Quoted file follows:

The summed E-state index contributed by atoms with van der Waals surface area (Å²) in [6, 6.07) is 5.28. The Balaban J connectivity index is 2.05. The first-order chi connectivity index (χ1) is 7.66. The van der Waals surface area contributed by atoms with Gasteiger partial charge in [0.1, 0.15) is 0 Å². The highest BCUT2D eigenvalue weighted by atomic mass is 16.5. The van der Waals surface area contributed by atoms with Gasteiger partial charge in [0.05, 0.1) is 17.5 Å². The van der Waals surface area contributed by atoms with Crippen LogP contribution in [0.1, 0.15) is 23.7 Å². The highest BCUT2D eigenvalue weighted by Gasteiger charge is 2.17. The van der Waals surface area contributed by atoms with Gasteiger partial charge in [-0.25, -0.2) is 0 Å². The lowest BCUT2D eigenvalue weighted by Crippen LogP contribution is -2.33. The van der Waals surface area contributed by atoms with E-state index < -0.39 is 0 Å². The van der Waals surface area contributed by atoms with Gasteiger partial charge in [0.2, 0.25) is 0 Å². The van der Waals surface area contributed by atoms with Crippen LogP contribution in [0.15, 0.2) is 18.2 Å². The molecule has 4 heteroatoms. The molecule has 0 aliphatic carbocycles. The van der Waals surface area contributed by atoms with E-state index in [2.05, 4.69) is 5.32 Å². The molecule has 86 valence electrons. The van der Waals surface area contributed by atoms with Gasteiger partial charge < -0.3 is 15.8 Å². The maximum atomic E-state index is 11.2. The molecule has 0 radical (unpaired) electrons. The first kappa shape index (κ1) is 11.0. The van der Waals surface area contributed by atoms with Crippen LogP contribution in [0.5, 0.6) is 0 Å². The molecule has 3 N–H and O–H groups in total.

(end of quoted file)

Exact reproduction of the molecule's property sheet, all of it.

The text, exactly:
The summed E-state index contributed by atoms with van der Waals surface area (Å²) in [6, 6.07) is 5.28. The Balaban J connectivity index is 2.05. The first-order chi connectivity index (χ1) is 7.66. The van der Waals surface area contributed by atoms with Gasteiger partial charge in [0.1, 0.15) is 0 Å². The highest BCUT2D eigenvalue weighted by atomic mass is 16.5. The van der Waals surface area contributed by atoms with Gasteiger partial charge in [0.05, 0.1) is 17.5 Å². The van der Waals surface area contributed by atoms with Crippen LogP contribution in [0.1, 0.15) is 23.7 Å². The highest BCUT2D eigenvalue weighted by Gasteiger charge is 2.17. The van der Waals surface area contributed by atoms with Gasteiger partial charge in [-0.25, -0.2) is 0 Å². The lowest BCUT2D eigenvalue weighted by Crippen LogP contribution is -2.33. The van der Waals surface area contributed by atoms with E-state index < -0.39 is 0 Å². The van der Waals surface area contributed by atoms with Gasteiger partial charge in [0.2, 0.25) is 0 Å². The van der Waals surface area contributed by atoms with Crippen LogP contribution in [0.15, 0.2) is 18.2 Å². The molecule has 4 heteroatoms. The molecule has 0 aliphatic carbocycles. The van der Waals surface area contributed by atoms with E-state index in [2.05, 4.69) is 5.32 Å². The molecule has 86 valence electrons. The van der Waals surface area contributed by atoms with Gasteiger partial charge < -0.3 is 15.8 Å². The maximum atomic E-state index is 11.2. The molecule has 0 radical (unpaired) electrons. The first kappa shape index (κ1) is 11.0. The van der Waals surface area contributed by atoms with Crippen LogP contribution in [0.5, 0.6) is 0 Å². The molecule has 3 N–H and O–H groups in total.